Who Was Melchizedek?
Melchizedek is an old Canaanite name meaning “My King Is Sedek” or “My King Is Righteousness”. Melchizedek is a figure of importance in biblical tradition because he was both king and priest, was connected with Jerusalem, and was revered by Abraham, who paid a tithe to him. He appears as a person only in Gen. 14:18–20, which tells the story of Abraham rescuing his kidnapped nephew, Lot, by defeating a coalition of Mesopotamian kings. In the episode, Melchizedek meets Abraham on his return from battle, gives him bread and wine and blesses Abraham in the name of “God Most High” (El ʿElyon in Hebrew). In return, Abraham gives him a tithe of the booty.
According to Jewish Oral Tradition and to Catholic theologians like St. Nicholas of Lira, Shem is the King of Righteousness (Melchizedek) to whom Abraham pays a tithe. Shem has been misidentified by some as the firstborn son of Noah (According to Genesis 10:21, Japheth was his elder brother).
In the Genesis text, Shem was a righteous man and a forefather of Abraham, who lived to be 500 years old. If his age is taken literally he would have outlived Abraham. In any event, the Genesis text makes no connection between Shem and Melchizedek. It seems the oral tradition was created to counter any religious stigma that might be applied to the occasion of Abraham paying tithes to a pagan Canaanite. For Abraham to recognize the authority and authenticity of a Canaanite priest-king is startling and has no parallel in biblical literature. As mentioned earlier, the god whom Melchizedek serves as priest is “El ʿElyon,” a name of Canaanite origin, probably designating the high god of the Canaanite pantheon.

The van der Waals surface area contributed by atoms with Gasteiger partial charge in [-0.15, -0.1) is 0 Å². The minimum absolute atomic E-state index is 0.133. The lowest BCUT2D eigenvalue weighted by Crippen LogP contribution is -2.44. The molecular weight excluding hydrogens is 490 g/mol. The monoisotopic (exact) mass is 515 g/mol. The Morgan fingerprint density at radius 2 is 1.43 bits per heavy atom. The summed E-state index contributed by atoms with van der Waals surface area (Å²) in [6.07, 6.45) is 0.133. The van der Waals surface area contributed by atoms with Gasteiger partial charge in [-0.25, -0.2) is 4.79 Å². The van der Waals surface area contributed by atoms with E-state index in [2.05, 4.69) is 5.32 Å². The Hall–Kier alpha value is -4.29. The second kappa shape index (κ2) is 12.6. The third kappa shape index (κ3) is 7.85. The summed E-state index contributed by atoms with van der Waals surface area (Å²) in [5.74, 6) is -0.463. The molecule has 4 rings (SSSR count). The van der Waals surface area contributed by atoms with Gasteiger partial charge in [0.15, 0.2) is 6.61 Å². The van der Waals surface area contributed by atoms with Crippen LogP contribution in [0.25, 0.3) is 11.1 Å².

Psalm 110, in referring to a future messiah of the Davidic line, alludes to the priest-king Melchizedek as a prototype of the Davidic messiah. Hebrews 7: 3 describes him as being "Without father, without mother, without descent, having neither beginning of days, nor end of life; but made like unto the Son of God; abideth a priest continually." Although a figurative interpretation may be implied here, the Qumran Melchi text portrays Melchizedek as a literal heavenly being.
The book of Hebrews goes on to state that: "And it is yet far more evident: for that after the similitude of Melchisedec there ariseth another priest, Who is made, not after the law of a carnal commandment, but after the power of an endless life. For he testifieth, Thou art a priest for ever after the order of Melchisedec." - Hebrews 7:15-17
As I point out in the book, if Jesus was viewed as a priest "after the order of Melchisedec", and not the other way around, then Melchizedek would have to be viewed as the superior being. Not only that, Psalm 110, the Qumran Melchi text, the book of Hebrews and the Joseph Code all seem to point to Melchizedek as being vitally linked to the messiah of David.
In The Joseph Code, I make the case that the 'Melchi' in the code is a veiled reference to the ancient priest-king Melchizedek, and that the positions the name occupies imply a supernal presence. I also point out that it seems odd that a man who makes one cameo appearance in the book of Genesis would be so highly revered in Jewish lore for generations afterward. In the final analysis, it seems that there is a rather consistent undercurrent of opinion in the ancient texts that Melchizedek is an other-worldly being.